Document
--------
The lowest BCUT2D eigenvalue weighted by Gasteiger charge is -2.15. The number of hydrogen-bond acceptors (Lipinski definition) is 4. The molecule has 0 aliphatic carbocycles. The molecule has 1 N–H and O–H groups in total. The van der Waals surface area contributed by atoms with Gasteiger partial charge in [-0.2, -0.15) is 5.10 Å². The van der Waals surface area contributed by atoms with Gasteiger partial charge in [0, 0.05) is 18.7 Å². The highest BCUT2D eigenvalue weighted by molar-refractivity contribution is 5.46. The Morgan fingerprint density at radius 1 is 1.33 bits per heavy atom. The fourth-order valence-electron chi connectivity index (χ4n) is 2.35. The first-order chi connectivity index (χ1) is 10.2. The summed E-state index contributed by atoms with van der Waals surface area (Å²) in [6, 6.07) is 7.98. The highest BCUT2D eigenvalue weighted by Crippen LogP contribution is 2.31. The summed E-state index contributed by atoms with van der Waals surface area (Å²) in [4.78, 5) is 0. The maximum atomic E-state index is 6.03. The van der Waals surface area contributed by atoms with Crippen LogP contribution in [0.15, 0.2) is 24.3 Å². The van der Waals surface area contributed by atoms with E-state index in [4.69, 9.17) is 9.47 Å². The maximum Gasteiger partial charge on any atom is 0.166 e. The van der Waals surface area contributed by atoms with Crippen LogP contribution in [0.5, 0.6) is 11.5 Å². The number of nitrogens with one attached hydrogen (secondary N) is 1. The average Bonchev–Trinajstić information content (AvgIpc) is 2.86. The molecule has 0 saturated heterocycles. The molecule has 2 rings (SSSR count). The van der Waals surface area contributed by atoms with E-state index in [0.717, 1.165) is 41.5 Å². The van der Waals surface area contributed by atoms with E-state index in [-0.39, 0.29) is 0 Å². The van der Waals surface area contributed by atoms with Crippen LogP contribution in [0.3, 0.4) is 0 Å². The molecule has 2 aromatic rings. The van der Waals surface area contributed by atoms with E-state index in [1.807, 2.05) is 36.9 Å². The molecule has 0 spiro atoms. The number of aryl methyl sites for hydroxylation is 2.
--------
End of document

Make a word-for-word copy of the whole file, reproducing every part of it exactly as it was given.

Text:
The lowest BCUT2D eigenvalue weighted by Gasteiger charge is -2.15. The number of hydrogen-bond acceptors (Lipinski definition) is 4. The molecule has 0 aliphatic carbocycles. The molecule has 1 N–H and O–H groups in total. The van der Waals surface area contributed by atoms with Gasteiger partial charge in [-0.2, -0.15) is 5.10 Å². The van der Waals surface area contributed by atoms with Gasteiger partial charge in [0, 0.05) is 18.7 Å². The highest BCUT2D eigenvalue weighted by molar-refractivity contribution is 5.46. The Morgan fingerprint density at radius 1 is 1.33 bits per heavy atom. The fourth-order valence-electron chi connectivity index (χ4n) is 2.35. The first-order chi connectivity index (χ1) is 10.2. The summed E-state index contributed by atoms with van der Waals surface area (Å²) in [6, 6.07) is 7.98. The highest BCUT2D eigenvalue weighted by Crippen LogP contribution is 2.31. The summed E-state index contributed by atoms with van der Waals surface area (Å²) in [4.78, 5) is 0. The maximum atomic E-state index is 6.03. The van der Waals surface area contributed by atoms with Crippen LogP contribution in [0.15, 0.2) is 24.3 Å². The van der Waals surface area contributed by atoms with E-state index in [4.69, 9.17) is 9.47 Å². The maximum Gasteiger partial charge on any atom is 0.166 e. The van der Waals surface area contributed by atoms with Crippen LogP contribution in [0.5, 0.6) is 11.5 Å². The number of nitrogens with one attached hydrogen (secondary N) is 1. The average Bonchev–Trinajstić information content (AvgIpc) is 2.86. The molecule has 0 saturated heterocycles. The molecule has 2 rings (SSSR count). The van der Waals surface area contributed by atoms with E-state index in [0.717, 1.165) is 41.5 Å². The van der Waals surface area contributed by atoms with E-state index in [-0.39, 0.29) is 0 Å². The van der Waals surface area contributed by atoms with Crippen LogP contribution in [0.3, 0.4) is 0 Å². The molecule has 2 aromatic rings. The van der Waals surface area contributed by atoms with E-state index in [1.807, 2.05) is 36.9 Å². The molecule has 0 spiro atoms. The number of aryl methyl sites for hydroxylation is 2.